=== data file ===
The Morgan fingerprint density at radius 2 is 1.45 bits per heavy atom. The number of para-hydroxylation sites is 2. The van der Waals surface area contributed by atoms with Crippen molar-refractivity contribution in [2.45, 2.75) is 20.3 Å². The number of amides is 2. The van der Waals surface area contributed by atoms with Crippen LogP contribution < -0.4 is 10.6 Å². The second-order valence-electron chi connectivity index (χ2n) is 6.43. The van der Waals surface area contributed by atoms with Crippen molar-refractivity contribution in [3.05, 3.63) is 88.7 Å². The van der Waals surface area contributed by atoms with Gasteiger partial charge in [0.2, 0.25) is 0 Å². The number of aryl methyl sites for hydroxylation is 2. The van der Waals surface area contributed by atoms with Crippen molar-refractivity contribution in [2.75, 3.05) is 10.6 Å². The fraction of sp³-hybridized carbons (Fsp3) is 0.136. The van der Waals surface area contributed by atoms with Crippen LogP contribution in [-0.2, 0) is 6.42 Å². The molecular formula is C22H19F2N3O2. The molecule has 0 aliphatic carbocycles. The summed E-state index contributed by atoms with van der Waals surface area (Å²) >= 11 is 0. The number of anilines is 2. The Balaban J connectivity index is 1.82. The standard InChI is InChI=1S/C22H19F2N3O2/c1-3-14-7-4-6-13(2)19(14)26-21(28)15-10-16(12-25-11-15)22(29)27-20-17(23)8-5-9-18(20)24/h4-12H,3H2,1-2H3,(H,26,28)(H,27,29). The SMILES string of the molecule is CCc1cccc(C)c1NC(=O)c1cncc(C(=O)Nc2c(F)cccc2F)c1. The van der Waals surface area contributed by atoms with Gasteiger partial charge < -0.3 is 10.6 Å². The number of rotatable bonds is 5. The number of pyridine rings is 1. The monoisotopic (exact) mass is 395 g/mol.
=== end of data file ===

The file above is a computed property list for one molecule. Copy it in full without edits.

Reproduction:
The Morgan fingerprint density at radius 2 is 1.45 bits per heavy atom. The number of para-hydroxylation sites is 2. The van der Waals surface area contributed by atoms with Crippen molar-refractivity contribution in [2.45, 2.75) is 20.3 Å². The number of amides is 2. The van der Waals surface area contributed by atoms with Crippen LogP contribution < -0.4 is 10.6 Å². The second-order valence-electron chi connectivity index (χ2n) is 6.43. The van der Waals surface area contributed by atoms with Crippen molar-refractivity contribution in [3.05, 3.63) is 88.7 Å². The van der Waals surface area contributed by atoms with Gasteiger partial charge in [0.2, 0.25) is 0 Å². The number of aryl methyl sites for hydroxylation is 2. The van der Waals surface area contributed by atoms with Crippen molar-refractivity contribution in [2.75, 3.05) is 10.6 Å². The fraction of sp³-hybridized carbons (Fsp3) is 0.136. The van der Waals surface area contributed by atoms with Crippen LogP contribution in [-0.2, 0) is 6.42 Å². The molecular formula is C22H19F2N3O2. The molecule has 0 aliphatic carbocycles. The summed E-state index contributed by atoms with van der Waals surface area (Å²) >= 11 is 0. The number of anilines is 2. The Balaban J connectivity index is 1.82. The standard InChI is InChI=1S/C22H19F2N3O2/c1-3-14-7-4-6-13(2)19(14)26-21(28)15-10-16(12-25-11-15)22(29)27-20-17(23)8-5-9-18(20)24/h4-12H,3H2,1-2H3,(H,26,28)(H,27,29). The SMILES string of the molecule is CCc1cccc(C)c1NC(=O)c1cncc(C(=O)Nc2c(F)cccc2F)c1. The van der Waals surface area contributed by atoms with Gasteiger partial charge < -0.3 is 10.6 Å². The number of rotatable bonds is 5. The number of pyridine rings is 1. The monoisotopic (exact) mass is 395 g/mol.